Herd Mentality? The Freakonomics of Boarding a Bus

A few days a week, I bring my daughter to nursery school on the East Side of Manhattan. (On the other days, I bring my son to kindergarten; next year, they will blessedly attend the same school.) We live on the West Side, and usually take the bus across town. It is a busy time of day. At the bus stop closest to our apartment (we’ll call this Point A), there are often 40 or 50 people waiting for the bus. This is largely because there is a subway stop right there; a lot of people take the train from uptown or downtown, then go aboveground to catch the crosstown bus.

I don’t like crowds much in general (I know: what am I doing living in New York?), and I especially don’t like fighting a crowd when I’m trying to cram onto a bus with my five-year-old daughter. Because there are so many people waiting for a bus at Point A, we have perhaps a 30% chance of getting aboard the first bus that stops there, and probably an 80% chance of getting aboard one of the first two buses that stop at Point A. (The first bus to come along after a very crowded bus is usually less crowded, but not always.)

As for getting a seat on the bus, I’d say we have perhaps a 10% chance of sitting down on either of the first two buses at Point A. It’s not such a long ride across town, maybe 15 minutes, but standing on a crowded bus in winter gear, my daughter’s lunch getting smushed in her backpack, isn’t the ideal way to start the day. Point A is so crowded that when eastbound passengers get off the bus at Point A, using the bus’s back door, a surge of people rush onto the bus via the back door, which means that a) they don’t pay, since the paybox is up front and b) they take room away from the people who are legitimately waiting at the head of the crowd to get on the bus.

So a while ago, we started walking a block west to catch the bus at what we’ll call Point B. Point B is perhaps 250 yards west of — that is, further from our East Side destination — than Point A. But at Point B, the lines are considerably shorter, and the buses arrive less crowded. At Point B, we have a 90% chance of getting aboard the first bus that arrives, and perhaps a 40% chance of getting a seat. To me, this seems well worth the effort and time of walking 250 yards.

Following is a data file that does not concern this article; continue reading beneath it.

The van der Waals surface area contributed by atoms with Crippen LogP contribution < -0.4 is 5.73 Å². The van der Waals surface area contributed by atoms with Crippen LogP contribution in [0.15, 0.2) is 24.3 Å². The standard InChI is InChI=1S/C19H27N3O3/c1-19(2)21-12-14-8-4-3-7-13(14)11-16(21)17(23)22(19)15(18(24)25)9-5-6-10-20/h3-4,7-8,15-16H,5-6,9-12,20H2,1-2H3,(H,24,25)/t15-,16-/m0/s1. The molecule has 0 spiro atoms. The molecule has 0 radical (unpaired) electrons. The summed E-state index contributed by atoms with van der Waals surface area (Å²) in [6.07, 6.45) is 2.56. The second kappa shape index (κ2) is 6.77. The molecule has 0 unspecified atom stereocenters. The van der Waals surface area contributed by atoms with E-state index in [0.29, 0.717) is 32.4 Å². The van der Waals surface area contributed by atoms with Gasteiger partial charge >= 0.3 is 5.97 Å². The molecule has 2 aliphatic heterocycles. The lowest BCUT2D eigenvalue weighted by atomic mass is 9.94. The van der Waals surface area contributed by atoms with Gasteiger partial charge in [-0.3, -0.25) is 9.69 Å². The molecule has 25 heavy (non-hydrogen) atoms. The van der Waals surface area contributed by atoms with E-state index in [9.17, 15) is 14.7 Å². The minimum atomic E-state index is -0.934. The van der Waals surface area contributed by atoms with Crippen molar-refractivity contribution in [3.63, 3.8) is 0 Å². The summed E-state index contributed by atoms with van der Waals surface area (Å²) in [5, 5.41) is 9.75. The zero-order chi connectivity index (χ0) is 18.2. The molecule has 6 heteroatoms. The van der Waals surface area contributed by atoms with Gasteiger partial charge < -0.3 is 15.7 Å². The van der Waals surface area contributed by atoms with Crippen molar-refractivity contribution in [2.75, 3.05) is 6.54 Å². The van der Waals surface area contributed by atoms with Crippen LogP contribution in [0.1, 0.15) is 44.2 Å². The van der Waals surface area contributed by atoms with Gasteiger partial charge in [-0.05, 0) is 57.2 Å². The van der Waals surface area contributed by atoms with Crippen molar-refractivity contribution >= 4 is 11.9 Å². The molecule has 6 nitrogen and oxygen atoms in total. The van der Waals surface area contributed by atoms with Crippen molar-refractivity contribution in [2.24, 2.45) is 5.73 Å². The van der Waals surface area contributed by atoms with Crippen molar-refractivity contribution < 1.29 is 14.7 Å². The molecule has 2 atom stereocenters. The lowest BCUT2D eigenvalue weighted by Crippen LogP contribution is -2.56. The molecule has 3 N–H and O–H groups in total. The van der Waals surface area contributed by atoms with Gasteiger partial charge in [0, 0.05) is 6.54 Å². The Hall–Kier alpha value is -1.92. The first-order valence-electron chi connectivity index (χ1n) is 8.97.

Once we hit upon this solution, we haven’t boarded a single bus at Point A. We get to sit; we get to listen to the iPod together (we both love Lily Allen, and I don’t worry so much about the fresh parts since Lily’s British accent renders them nearly indecipherable for Anya); we don’t arrive with a smushed lunch.

But what I can’t figure out is why no other bus passengers at Point A do what we do. To anyone standing at Point A morning after morning, the conditions there are plainly bad. The conditions at Point B are clearly better since a) Point B is close enough to see with the naked eye and b) the buses that arrive at Point A from Point B often have room on them, although only for the first 10 or 20 passengers trying to board at Point A.

Personally, I am happy that more people at Point A don’t go to Point B (which would make me have to consider boarding at Point C), but I don’t understand why this is so. Here are a few possibilities:

1. Walking 250 yards doesn’t seem like a worthwhile investment to improve a short, if miserable, experience.

2. Having just gotten off the subway, the Point A passengers are already broken in spirit and can’t muster the energy to improve their commuting lot.

3. Perhaps some Point A passengers simply never think about the existence of a Point B, or at least the conditions thereof.

4. There is a herd at Point A; people may not like being part of a herd, but psychologically they are somehow comforted by it; they succumb to “herd mentality” and unthinkingly tag along — because if everyone else is doing it, it must be the thing to do.

Personally, I am persuaded that all four points may be valid in varying measures, and there are undoubtedly additional points to be made. But if I had to pick an outright winner, I’d say No. 4: the herd mentality.

What do you think? And what are some other examples of herd mentality that you have encountered?


egretman

I have not the foggiest idea why you have blundered on to a better way, but I do know this. Publish a book and you will sell thousands!